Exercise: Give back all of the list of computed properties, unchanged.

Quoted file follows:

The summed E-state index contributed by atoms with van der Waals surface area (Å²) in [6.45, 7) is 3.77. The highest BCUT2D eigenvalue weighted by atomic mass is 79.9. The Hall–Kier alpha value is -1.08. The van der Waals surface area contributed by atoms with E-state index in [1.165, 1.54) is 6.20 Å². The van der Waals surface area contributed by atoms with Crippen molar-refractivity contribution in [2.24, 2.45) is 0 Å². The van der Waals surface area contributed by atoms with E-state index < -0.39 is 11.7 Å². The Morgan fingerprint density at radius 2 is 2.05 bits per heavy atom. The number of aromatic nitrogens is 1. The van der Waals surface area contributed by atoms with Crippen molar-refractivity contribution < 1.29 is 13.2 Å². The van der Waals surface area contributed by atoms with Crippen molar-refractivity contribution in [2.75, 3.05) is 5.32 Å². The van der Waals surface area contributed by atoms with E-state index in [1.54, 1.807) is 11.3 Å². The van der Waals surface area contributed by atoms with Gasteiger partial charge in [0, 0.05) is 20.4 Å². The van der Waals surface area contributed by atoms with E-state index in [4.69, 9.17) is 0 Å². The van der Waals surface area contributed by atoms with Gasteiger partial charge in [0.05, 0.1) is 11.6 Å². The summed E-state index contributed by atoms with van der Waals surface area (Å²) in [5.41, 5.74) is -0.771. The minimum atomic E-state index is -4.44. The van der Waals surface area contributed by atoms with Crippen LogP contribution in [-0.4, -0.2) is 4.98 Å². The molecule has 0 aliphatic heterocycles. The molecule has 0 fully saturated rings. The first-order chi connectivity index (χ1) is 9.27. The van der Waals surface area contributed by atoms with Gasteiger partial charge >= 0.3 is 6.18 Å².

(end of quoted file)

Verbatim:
The summed E-state index contributed by atoms with van der Waals surface area (Å²) in [6.45, 7) is 3.77. The highest BCUT2D eigenvalue weighted by atomic mass is 79.9. The Hall–Kier alpha value is -1.08. The van der Waals surface area contributed by atoms with E-state index in [1.165, 1.54) is 6.20 Å². The van der Waals surface area contributed by atoms with Crippen molar-refractivity contribution in [2.24, 2.45) is 0 Å². The van der Waals surface area contributed by atoms with E-state index < -0.39 is 11.7 Å². The Morgan fingerprint density at radius 2 is 2.05 bits per heavy atom. The number of aromatic nitrogens is 1. The van der Waals surface area contributed by atoms with Crippen molar-refractivity contribution < 1.29 is 13.2 Å². The van der Waals surface area contributed by atoms with Crippen molar-refractivity contribution in [2.75, 3.05) is 5.32 Å². The van der Waals surface area contributed by atoms with E-state index in [1.54, 1.807) is 11.3 Å². The van der Waals surface area contributed by atoms with Gasteiger partial charge in [0, 0.05) is 20.4 Å². The van der Waals surface area contributed by atoms with E-state index in [4.69, 9.17) is 0 Å². The van der Waals surface area contributed by atoms with Gasteiger partial charge in [0.05, 0.1) is 11.6 Å². The summed E-state index contributed by atoms with van der Waals surface area (Å²) in [5.41, 5.74) is -0.771. The minimum atomic E-state index is -4.44. The van der Waals surface area contributed by atoms with Crippen LogP contribution in [-0.4, -0.2) is 4.98 Å². The molecule has 0 aliphatic heterocycles. The molecule has 0 fully saturated rings. The first-order chi connectivity index (χ1) is 9.27. The van der Waals surface area contributed by atoms with Gasteiger partial charge >= 0.3 is 6.18 Å².